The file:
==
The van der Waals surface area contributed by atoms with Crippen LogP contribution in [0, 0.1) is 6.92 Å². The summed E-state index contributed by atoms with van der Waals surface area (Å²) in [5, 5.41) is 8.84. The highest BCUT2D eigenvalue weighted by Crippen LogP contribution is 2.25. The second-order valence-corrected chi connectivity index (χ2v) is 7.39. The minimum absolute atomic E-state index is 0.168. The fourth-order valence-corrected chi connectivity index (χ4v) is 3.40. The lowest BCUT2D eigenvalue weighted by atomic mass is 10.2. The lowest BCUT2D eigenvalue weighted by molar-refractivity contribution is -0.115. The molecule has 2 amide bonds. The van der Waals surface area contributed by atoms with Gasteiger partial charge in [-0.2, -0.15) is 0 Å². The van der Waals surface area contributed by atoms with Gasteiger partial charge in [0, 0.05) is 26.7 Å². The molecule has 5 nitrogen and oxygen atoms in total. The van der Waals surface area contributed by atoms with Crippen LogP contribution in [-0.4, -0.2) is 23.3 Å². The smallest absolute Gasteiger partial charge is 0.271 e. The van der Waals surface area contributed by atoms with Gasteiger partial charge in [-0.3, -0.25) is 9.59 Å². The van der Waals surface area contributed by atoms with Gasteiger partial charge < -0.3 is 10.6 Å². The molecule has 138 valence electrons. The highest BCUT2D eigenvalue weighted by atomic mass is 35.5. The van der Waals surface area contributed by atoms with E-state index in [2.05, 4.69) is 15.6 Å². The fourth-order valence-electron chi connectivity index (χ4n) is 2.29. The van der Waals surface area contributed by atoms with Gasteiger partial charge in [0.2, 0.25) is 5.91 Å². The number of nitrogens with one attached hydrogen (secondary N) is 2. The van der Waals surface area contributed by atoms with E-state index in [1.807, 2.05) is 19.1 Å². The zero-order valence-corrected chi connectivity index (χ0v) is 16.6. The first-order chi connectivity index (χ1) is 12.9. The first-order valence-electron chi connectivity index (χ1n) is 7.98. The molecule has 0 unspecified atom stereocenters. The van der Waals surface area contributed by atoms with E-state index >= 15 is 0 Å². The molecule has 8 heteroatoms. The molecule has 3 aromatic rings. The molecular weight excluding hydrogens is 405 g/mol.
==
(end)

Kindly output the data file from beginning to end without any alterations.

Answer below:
The van der Waals surface area contributed by atoms with Crippen LogP contribution in [0, 0.1) is 6.92 Å². The summed E-state index contributed by atoms with van der Waals surface area (Å²) in [5, 5.41) is 8.84. The highest BCUT2D eigenvalue weighted by Crippen LogP contribution is 2.25. The second-order valence-corrected chi connectivity index (χ2v) is 7.39. The minimum absolute atomic E-state index is 0.168. The fourth-order valence-corrected chi connectivity index (χ4v) is 3.40. The lowest BCUT2D eigenvalue weighted by atomic mass is 10.2. The lowest BCUT2D eigenvalue weighted by molar-refractivity contribution is -0.115. The molecule has 2 amide bonds. The van der Waals surface area contributed by atoms with Gasteiger partial charge in [-0.2, -0.15) is 0 Å². The van der Waals surface area contributed by atoms with Gasteiger partial charge in [0, 0.05) is 26.7 Å². The molecule has 5 nitrogen and oxygen atoms in total. The van der Waals surface area contributed by atoms with Crippen LogP contribution in [-0.4, -0.2) is 23.3 Å². The smallest absolute Gasteiger partial charge is 0.271 e. The van der Waals surface area contributed by atoms with Gasteiger partial charge in [-0.3, -0.25) is 9.59 Å². The van der Waals surface area contributed by atoms with Gasteiger partial charge < -0.3 is 10.6 Å². The molecule has 138 valence electrons. The highest BCUT2D eigenvalue weighted by atomic mass is 35.5. The van der Waals surface area contributed by atoms with E-state index in [2.05, 4.69) is 15.6 Å². The fourth-order valence-electron chi connectivity index (χ4n) is 2.29. The van der Waals surface area contributed by atoms with Gasteiger partial charge in [0.2, 0.25) is 5.91 Å². The number of nitrogens with one attached hydrogen (secondary N) is 2. The van der Waals surface area contributed by atoms with E-state index in [1.807, 2.05) is 19.1 Å². The zero-order valence-corrected chi connectivity index (χ0v) is 16.6. The first-order chi connectivity index (χ1) is 12.9. The first-order valence-electron chi connectivity index (χ1n) is 7.98. The molecule has 0 unspecified atom stereocenters. The van der Waals surface area contributed by atoms with E-state index >= 15 is 0 Å². The molecule has 8 heteroatoms. The molecule has 3 aromatic rings. The molecular weight excluding hydrogens is 405 g/mol.